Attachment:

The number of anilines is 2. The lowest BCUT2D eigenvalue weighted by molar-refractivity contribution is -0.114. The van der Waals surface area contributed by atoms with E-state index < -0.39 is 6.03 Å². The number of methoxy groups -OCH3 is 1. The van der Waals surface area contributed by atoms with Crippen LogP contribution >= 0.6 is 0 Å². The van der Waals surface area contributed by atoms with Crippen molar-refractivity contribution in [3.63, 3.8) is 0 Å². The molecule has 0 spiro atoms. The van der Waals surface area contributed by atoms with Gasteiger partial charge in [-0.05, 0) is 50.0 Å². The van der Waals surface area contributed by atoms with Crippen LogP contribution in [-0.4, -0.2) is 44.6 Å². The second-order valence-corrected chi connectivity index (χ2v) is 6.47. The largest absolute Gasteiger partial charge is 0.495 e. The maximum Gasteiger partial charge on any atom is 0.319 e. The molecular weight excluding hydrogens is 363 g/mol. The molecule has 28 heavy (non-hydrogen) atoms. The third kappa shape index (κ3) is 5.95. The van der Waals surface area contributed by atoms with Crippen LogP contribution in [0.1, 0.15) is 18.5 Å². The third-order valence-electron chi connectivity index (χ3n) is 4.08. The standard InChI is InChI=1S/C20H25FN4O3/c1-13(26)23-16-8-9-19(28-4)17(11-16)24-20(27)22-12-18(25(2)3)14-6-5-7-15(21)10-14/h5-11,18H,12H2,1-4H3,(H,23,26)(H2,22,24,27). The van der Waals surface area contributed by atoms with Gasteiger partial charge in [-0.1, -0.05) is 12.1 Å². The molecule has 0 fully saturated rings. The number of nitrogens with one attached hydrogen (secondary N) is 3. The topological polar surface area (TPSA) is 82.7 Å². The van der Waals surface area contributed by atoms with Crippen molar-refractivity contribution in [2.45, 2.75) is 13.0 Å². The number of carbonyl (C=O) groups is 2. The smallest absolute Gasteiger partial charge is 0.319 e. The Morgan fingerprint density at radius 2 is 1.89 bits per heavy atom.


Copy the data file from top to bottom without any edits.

The number of anilines is 2. The lowest BCUT2D eigenvalue weighted by molar-refractivity contribution is -0.114. The van der Waals surface area contributed by atoms with E-state index < -0.39 is 6.03 Å². The number of methoxy groups -OCH3 is 1. The van der Waals surface area contributed by atoms with Crippen LogP contribution >= 0.6 is 0 Å². The van der Waals surface area contributed by atoms with Crippen molar-refractivity contribution in [3.63, 3.8) is 0 Å². The molecule has 0 spiro atoms. The van der Waals surface area contributed by atoms with Gasteiger partial charge in [-0.05, 0) is 50.0 Å². The van der Waals surface area contributed by atoms with Crippen LogP contribution in [-0.4, -0.2) is 44.6 Å². The second-order valence-corrected chi connectivity index (χ2v) is 6.47. The largest absolute Gasteiger partial charge is 0.495 e. The maximum Gasteiger partial charge on any atom is 0.319 e. The molecular weight excluding hydrogens is 363 g/mol. The molecule has 28 heavy (non-hydrogen) atoms. The third kappa shape index (κ3) is 5.95. The van der Waals surface area contributed by atoms with Crippen LogP contribution in [0.1, 0.15) is 18.5 Å². The third-order valence-electron chi connectivity index (χ3n) is 4.08. The standard InChI is InChI=1S/C20H25FN4O3/c1-13(26)23-16-8-9-19(28-4)17(11-16)24-20(27)22-12-18(25(2)3)14-6-5-7-15(21)10-14/h5-11,18H,12H2,1-4H3,(H,23,26)(H2,22,24,27). The van der Waals surface area contributed by atoms with Gasteiger partial charge in [-0.1, -0.05) is 12.1 Å². The molecule has 0 fully saturated rings. The number of nitrogens with one attached hydrogen (secondary N) is 3. The topological polar surface area (TPSA) is 82.7 Å². The van der Waals surface area contributed by atoms with Crippen molar-refractivity contribution in [2.45, 2.75) is 13.0 Å². The number of carbonyl (C=O) groups is 2. The smallest absolute Gasteiger partial charge is 0.319 e. The Morgan fingerprint density at radius 2 is 1.89 bits per heavy atom.